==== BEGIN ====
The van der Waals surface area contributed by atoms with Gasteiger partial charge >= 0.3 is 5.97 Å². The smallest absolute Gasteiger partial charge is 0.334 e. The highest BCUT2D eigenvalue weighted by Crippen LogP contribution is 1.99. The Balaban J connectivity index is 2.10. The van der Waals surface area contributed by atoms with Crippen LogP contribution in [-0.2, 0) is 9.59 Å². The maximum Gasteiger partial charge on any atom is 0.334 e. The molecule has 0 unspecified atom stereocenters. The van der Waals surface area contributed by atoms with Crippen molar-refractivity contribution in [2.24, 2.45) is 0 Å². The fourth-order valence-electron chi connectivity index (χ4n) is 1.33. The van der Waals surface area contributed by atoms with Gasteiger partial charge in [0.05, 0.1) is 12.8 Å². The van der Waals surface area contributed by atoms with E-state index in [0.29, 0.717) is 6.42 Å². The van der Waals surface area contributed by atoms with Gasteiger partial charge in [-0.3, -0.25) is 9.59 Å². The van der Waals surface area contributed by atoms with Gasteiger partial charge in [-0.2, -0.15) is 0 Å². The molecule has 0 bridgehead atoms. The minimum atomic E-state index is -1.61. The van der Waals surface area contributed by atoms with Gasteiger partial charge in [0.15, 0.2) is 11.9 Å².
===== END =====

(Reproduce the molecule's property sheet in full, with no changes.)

The van der Waals surface area contributed by atoms with Gasteiger partial charge >= 0.3 is 5.97 Å². The smallest absolute Gasteiger partial charge is 0.334 e. The highest BCUT2D eigenvalue weighted by Crippen LogP contribution is 1.99. The Balaban J connectivity index is 2.10. The van der Waals surface area contributed by atoms with Crippen LogP contribution in [-0.2, 0) is 9.59 Å². The maximum Gasteiger partial charge on any atom is 0.334 e. The molecule has 0 unspecified atom stereocenters. The van der Waals surface area contributed by atoms with Crippen molar-refractivity contribution in [2.24, 2.45) is 0 Å². The fourth-order valence-electron chi connectivity index (χ4n) is 1.33. The van der Waals surface area contributed by atoms with Gasteiger partial charge in [0.05, 0.1) is 12.8 Å². The van der Waals surface area contributed by atoms with E-state index in [0.29, 0.717) is 6.42 Å². The van der Waals surface area contributed by atoms with Gasteiger partial charge in [-0.3, -0.25) is 9.59 Å². The van der Waals surface area contributed by atoms with Gasteiger partial charge in [-0.2, -0.15) is 0 Å². The molecule has 0 bridgehead atoms. The minimum atomic E-state index is -1.61. The van der Waals surface area contributed by atoms with Gasteiger partial charge in [0.15, 0.2) is 11.9 Å².